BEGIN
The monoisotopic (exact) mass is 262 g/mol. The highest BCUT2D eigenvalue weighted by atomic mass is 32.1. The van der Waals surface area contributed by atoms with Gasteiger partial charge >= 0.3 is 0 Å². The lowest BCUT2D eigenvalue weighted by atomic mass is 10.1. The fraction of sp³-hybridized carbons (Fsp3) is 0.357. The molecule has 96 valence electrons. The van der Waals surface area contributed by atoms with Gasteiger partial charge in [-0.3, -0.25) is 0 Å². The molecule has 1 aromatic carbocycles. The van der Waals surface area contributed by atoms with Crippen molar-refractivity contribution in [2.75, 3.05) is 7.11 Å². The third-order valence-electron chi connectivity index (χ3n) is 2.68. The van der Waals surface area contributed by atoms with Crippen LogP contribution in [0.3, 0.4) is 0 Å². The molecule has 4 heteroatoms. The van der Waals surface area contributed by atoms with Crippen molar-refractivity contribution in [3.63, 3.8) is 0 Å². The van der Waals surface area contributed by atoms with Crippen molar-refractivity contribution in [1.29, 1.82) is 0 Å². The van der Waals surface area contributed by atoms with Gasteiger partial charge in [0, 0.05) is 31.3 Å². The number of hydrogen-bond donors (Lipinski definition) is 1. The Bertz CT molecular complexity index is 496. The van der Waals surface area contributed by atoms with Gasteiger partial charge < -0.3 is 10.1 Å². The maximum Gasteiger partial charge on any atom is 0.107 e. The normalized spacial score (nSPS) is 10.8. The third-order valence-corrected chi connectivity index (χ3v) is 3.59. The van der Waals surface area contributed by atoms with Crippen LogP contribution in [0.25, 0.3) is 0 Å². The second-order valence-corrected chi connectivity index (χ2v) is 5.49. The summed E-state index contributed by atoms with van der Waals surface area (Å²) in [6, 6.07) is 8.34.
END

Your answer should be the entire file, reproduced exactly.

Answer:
The monoisotopic (exact) mass is 262 g/mol. The highest BCUT2D eigenvalue weighted by atomic mass is 32.1. The van der Waals surface area contributed by atoms with Gasteiger partial charge >= 0.3 is 0 Å². The lowest BCUT2D eigenvalue weighted by atomic mass is 10.1. The fraction of sp³-hybridized carbons (Fsp3) is 0.357. The molecule has 96 valence electrons. The van der Waals surface area contributed by atoms with Gasteiger partial charge in [-0.3, -0.25) is 0 Å². The molecule has 1 aromatic carbocycles. The van der Waals surface area contributed by atoms with Crippen molar-refractivity contribution in [2.75, 3.05) is 7.11 Å². The third-order valence-electron chi connectivity index (χ3n) is 2.68. The van der Waals surface area contributed by atoms with Crippen LogP contribution in [0.3, 0.4) is 0 Å². The molecule has 4 heteroatoms. The van der Waals surface area contributed by atoms with Crippen molar-refractivity contribution in [3.63, 3.8) is 0 Å². The van der Waals surface area contributed by atoms with Crippen molar-refractivity contribution in [1.29, 1.82) is 0 Å². The van der Waals surface area contributed by atoms with Gasteiger partial charge in [0, 0.05) is 31.3 Å². The number of hydrogen-bond donors (Lipinski definition) is 1. The Bertz CT molecular complexity index is 496. The van der Waals surface area contributed by atoms with Gasteiger partial charge < -0.3 is 10.1 Å². The maximum Gasteiger partial charge on any atom is 0.107 e. The normalized spacial score (nSPS) is 10.8. The third-order valence-corrected chi connectivity index (χ3v) is 3.59. The van der Waals surface area contributed by atoms with Crippen LogP contribution in [0.25, 0.3) is 0 Å². The second-order valence-corrected chi connectivity index (χ2v) is 5.49. The summed E-state index contributed by atoms with van der Waals surface area (Å²) in [6, 6.07) is 8.34.